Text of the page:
Only thing is, the justices said they could not immediately determine whether there is a way to collect the money and actually use it. That sent the case to Hannah.
Hannah acknowledged the legislature can waive that spending cap. In fact, he noted, that’s precisely what happened earlier this year when lawmakers voted to allow the spending of money collected from a Proposition 301, a 0.6-cent sales tax for education, to be used in classrooms this school year.
But the judge said that, based on the constraints he was given by the Supreme Court, he can’t declare Proposition 208 to be legal and allow the funds to be collected based on whether lawmakers might do the same thing in the future with this measure -- even though he said that’s exactly what happened with Proposition 301.
“Yet that tax will remain in place, even as Proposition 208 is struck down,” Hannah wrote.
He did concede it is unlikely the legislature, at least as currently made up, would agree to waive the cap to spend money that the initiative sought to raise.
“The stated purpose of Prop. 208 was to tax high-income individuals to raise revenue that would be directly provided to school districts based on ‘years of underfunding by the legislature,’ the judge wrote, quoting from arguments in favor of the initiative.
Yet the only way the funds collected can be spent would be with the approval of that same legislature.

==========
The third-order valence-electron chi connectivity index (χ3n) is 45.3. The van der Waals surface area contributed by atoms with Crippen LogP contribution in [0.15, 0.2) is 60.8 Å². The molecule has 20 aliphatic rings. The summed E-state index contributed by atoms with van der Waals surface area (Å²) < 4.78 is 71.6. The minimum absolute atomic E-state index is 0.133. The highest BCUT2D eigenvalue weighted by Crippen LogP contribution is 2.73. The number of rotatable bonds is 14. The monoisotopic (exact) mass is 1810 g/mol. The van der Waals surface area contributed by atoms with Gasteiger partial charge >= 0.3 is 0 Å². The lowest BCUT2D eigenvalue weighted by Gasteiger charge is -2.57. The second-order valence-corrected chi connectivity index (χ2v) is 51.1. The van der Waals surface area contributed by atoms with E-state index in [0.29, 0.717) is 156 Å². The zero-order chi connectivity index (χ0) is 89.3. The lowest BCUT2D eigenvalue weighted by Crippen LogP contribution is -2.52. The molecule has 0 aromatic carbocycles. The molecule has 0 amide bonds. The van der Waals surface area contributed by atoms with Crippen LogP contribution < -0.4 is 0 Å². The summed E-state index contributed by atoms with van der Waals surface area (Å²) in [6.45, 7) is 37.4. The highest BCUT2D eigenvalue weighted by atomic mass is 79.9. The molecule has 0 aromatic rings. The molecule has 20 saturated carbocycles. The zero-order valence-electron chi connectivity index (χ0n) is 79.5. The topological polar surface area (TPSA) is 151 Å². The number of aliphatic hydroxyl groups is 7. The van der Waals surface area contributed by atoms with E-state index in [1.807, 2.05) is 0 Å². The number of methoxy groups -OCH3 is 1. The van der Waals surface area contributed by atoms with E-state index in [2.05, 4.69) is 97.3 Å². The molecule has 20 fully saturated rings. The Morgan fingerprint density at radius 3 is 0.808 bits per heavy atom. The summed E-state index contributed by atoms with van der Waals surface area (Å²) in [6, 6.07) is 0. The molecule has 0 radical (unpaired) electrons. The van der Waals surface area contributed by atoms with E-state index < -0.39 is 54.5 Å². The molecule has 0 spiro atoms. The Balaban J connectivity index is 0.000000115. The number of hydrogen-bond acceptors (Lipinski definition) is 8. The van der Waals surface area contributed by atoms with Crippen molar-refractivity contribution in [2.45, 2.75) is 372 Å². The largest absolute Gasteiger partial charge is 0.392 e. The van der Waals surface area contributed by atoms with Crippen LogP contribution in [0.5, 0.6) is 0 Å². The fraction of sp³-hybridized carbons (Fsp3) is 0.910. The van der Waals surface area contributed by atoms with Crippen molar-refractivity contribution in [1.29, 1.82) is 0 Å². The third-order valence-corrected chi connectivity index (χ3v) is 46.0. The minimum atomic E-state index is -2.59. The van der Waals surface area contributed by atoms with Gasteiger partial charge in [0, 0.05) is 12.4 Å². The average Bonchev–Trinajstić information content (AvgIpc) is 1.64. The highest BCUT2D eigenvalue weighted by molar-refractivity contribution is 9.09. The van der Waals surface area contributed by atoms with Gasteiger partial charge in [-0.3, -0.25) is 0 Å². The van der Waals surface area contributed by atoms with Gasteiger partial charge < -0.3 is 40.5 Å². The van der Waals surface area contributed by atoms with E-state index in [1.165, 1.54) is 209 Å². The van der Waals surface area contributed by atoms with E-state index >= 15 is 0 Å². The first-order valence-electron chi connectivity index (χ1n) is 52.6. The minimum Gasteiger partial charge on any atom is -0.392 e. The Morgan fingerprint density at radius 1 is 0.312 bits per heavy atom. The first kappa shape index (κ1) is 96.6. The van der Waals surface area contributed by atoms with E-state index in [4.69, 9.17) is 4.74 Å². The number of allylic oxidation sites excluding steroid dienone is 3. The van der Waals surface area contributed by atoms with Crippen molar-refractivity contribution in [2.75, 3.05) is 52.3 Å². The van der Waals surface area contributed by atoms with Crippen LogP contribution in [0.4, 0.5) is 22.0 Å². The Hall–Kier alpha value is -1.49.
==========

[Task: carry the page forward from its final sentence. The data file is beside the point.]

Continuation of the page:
“The legislators responsible for ‘years of underfunding’ are unlikely to enact such legislation — so unlikely, in fact, that no rational voters could have thought otherwise,” Hanah wrote.
The constraints set on Hannah, leading to Friday’s ruling, were blasted by Rebecca Gau, executive director of the Arizona chapter of Stand for Children, one of the prime sources of funds behind the ballot measure.
“There are many opportunities to address the issue that was severed from the initiative so that the voters have equal footing with the legislature,” she said.
Gau said an appeal to the Supreme Court is possible. But she said that the Republican-controlled legislature, sitting on a $1 billion surplus, should simply honor the will of the voters and use that money to improve education “which is to fix the issues that are rampant in our schools: the teacher shortage, class size, the worst counselor ratio in the nation, some of the worst teacher pay.”
Gau said there are options other than lobbying lawmakers to honor the will of the voters to put more money into education. One is political action with the upcoming elections.
“It’s very top of mind for voters, has been for a long time,” Gau said. “Legislators need to be considering that as they head into a very important election season.”
But the ruling drew praise from Senate President Karen Fann who, along with House Speaker Rusty Bowers, some GOP lawmakers, the Goldwater Institute and the Arizona Free Enterprise Club, challenged the legality of the voter-approved tax.
“Out-of-state special interests tried to deceive our voters,” Fann said in a prepared statement.
The biggest donors were the National Education Association and Stand for Children. But the petitions to get the measure on the ballot were circulated largely by members of the Arizona Education Association and allied local groups.